Bill Pugliano/Getty Images
Workers on a Chevrolet pickup truck assembly line in Flint, Mich., on Jan. 24, 2011.
Workers on a Chevrolet pickup truck assembly line in Flint, Mich., on Jan. 24, 2011. Bill Pugliano/Getty Images
"General Motors ... expects to pay its 45,000 U.S. hourly workers more than $4,000 each as a share of the company's first annual profit since 2004," the Detroit Free Press writes.
The Detroit News says "the awards are about double the size of GM's largest profit-sharing payout historically, which amounted to $1,775 per worker in 1999."
The Associated Press reminds us that:
"Chrysler's roughly 22,000 blue-collar workers were to get $750 in bonuses even though the company lost $652 million last year. It expects to post a net profit this year after revamping its aging model lineup. ... GM's other Detroit-area competitor, Ford Motor Co., plans to pay its 40,600 U.S. factory workers a bonus of $5,000 each, the first such checks since 1999."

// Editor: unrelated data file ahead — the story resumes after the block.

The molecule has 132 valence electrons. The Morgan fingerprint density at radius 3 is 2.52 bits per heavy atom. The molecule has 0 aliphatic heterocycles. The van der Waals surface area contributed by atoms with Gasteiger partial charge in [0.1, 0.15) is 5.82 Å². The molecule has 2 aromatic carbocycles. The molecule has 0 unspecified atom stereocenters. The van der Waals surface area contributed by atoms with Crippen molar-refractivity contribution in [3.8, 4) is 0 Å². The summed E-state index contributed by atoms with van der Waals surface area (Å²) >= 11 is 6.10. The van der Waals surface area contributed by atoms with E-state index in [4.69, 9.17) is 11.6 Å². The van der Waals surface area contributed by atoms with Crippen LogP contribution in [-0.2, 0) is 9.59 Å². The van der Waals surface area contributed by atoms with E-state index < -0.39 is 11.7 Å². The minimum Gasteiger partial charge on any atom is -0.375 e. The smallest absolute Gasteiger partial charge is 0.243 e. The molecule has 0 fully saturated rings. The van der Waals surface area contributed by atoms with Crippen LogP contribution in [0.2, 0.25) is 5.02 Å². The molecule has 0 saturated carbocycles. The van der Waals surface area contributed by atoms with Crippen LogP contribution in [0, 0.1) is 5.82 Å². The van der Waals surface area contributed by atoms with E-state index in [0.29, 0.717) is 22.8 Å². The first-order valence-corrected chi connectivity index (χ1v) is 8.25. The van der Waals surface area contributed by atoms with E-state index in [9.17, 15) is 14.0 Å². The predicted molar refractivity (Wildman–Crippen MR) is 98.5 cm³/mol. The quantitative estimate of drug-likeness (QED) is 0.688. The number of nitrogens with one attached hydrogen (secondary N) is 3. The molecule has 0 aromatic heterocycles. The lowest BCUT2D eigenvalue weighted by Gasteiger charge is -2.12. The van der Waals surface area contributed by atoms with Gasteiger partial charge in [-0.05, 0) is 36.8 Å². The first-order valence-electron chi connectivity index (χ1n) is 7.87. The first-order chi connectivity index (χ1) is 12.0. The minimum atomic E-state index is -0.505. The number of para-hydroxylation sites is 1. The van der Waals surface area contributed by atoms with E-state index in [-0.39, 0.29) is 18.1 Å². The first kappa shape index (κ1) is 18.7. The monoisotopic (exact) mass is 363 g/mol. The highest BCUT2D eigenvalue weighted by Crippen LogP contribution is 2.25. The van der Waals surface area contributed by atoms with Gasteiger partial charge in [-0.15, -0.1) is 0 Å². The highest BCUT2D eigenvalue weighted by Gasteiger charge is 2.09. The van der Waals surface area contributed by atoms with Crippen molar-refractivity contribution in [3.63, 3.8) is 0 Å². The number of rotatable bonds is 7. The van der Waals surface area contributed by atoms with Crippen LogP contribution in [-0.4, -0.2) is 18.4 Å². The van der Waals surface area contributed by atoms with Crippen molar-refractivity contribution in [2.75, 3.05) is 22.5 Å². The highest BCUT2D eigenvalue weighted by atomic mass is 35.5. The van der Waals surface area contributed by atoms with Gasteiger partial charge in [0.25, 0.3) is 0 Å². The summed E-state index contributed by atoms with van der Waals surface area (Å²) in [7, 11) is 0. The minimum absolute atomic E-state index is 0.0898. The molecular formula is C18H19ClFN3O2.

General Motors is not giving white-collar workers a raise this year, AP adds.
Chrysler got a $12.5 billion bailout from the the federal government in 2009 — and the federal government still owns about 9 percent of its stock, AP says. General Motors got $49.5 billion, and is still 25 percent-owned by the government.
Ford did not request any federal help.